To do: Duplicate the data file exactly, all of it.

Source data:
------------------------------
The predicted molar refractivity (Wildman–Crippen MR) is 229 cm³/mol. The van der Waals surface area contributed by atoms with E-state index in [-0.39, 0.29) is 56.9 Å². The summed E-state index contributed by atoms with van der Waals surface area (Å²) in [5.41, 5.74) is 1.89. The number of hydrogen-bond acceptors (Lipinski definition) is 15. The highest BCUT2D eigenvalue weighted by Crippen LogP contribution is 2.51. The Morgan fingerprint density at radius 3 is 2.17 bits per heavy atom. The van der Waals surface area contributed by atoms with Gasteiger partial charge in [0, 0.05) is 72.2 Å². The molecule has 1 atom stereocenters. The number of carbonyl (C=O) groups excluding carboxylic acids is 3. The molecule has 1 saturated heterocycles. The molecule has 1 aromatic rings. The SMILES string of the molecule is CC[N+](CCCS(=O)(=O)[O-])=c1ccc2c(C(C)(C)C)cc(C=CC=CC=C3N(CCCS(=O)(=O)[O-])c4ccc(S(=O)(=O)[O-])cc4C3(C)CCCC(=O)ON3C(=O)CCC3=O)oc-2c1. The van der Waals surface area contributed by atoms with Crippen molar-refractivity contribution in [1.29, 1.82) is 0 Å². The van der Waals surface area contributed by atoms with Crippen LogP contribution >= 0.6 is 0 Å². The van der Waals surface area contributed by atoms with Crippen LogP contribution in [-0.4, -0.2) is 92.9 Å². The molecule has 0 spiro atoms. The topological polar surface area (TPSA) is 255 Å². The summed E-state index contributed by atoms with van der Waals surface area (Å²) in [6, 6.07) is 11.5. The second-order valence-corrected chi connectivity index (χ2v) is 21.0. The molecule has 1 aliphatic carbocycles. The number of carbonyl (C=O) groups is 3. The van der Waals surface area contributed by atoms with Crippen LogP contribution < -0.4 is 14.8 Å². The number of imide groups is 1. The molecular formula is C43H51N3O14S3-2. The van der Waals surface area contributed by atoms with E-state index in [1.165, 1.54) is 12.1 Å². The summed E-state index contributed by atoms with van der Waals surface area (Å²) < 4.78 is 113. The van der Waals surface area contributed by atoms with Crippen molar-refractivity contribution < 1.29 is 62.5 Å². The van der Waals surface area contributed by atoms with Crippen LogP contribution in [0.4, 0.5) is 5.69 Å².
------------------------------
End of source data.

The predicted molar refractivity (Wildman–Crippen MR) is 229 cm³/mol. The van der Waals surface area contributed by atoms with E-state index in [-0.39, 0.29) is 56.9 Å². The summed E-state index contributed by atoms with van der Waals surface area (Å²) in [5.41, 5.74) is 1.89. The number of hydrogen-bond acceptors (Lipinski definition) is 15. The highest BCUT2D eigenvalue weighted by Crippen LogP contribution is 2.51. The Morgan fingerprint density at radius 3 is 2.17 bits per heavy atom. The van der Waals surface area contributed by atoms with Gasteiger partial charge in [0, 0.05) is 72.2 Å². The molecule has 1 atom stereocenters. The number of carbonyl (C=O) groups excluding carboxylic acids is 3. The molecule has 1 saturated heterocycles. The molecule has 1 aromatic rings. The SMILES string of the molecule is CC[N+](CCCS(=O)(=O)[O-])=c1ccc2c(C(C)(C)C)cc(C=CC=CC=C3N(CCCS(=O)(=O)[O-])c4ccc(S(=O)(=O)[O-])cc4C3(C)CCCC(=O)ON3C(=O)CCC3=O)oc-2c1. The van der Waals surface area contributed by atoms with Crippen molar-refractivity contribution in [1.29, 1.82) is 0 Å². The van der Waals surface area contributed by atoms with Crippen LogP contribution >= 0.6 is 0 Å². The van der Waals surface area contributed by atoms with Crippen LogP contribution in [-0.4, -0.2) is 92.9 Å². The molecule has 0 spiro atoms. The topological polar surface area (TPSA) is 255 Å². The summed E-state index contributed by atoms with van der Waals surface area (Å²) in [6, 6.07) is 11.5. The second-order valence-corrected chi connectivity index (χ2v) is 21.0. The molecule has 1 aliphatic carbocycles. The number of carbonyl (C=O) groups is 3. The van der Waals surface area contributed by atoms with Crippen LogP contribution < -0.4 is 14.8 Å². The number of imide groups is 1. The molecular formula is C43H51N3O14S3-2. The van der Waals surface area contributed by atoms with E-state index in [1.165, 1.54) is 12.1 Å². The summed E-state index contributed by atoms with van der Waals surface area (Å²) < 4.78 is 113. The van der Waals surface area contributed by atoms with Crippen molar-refractivity contribution < 1.29 is 62.5 Å². The van der Waals surface area contributed by atoms with Crippen LogP contribution in [0.4, 0.5) is 5.69 Å².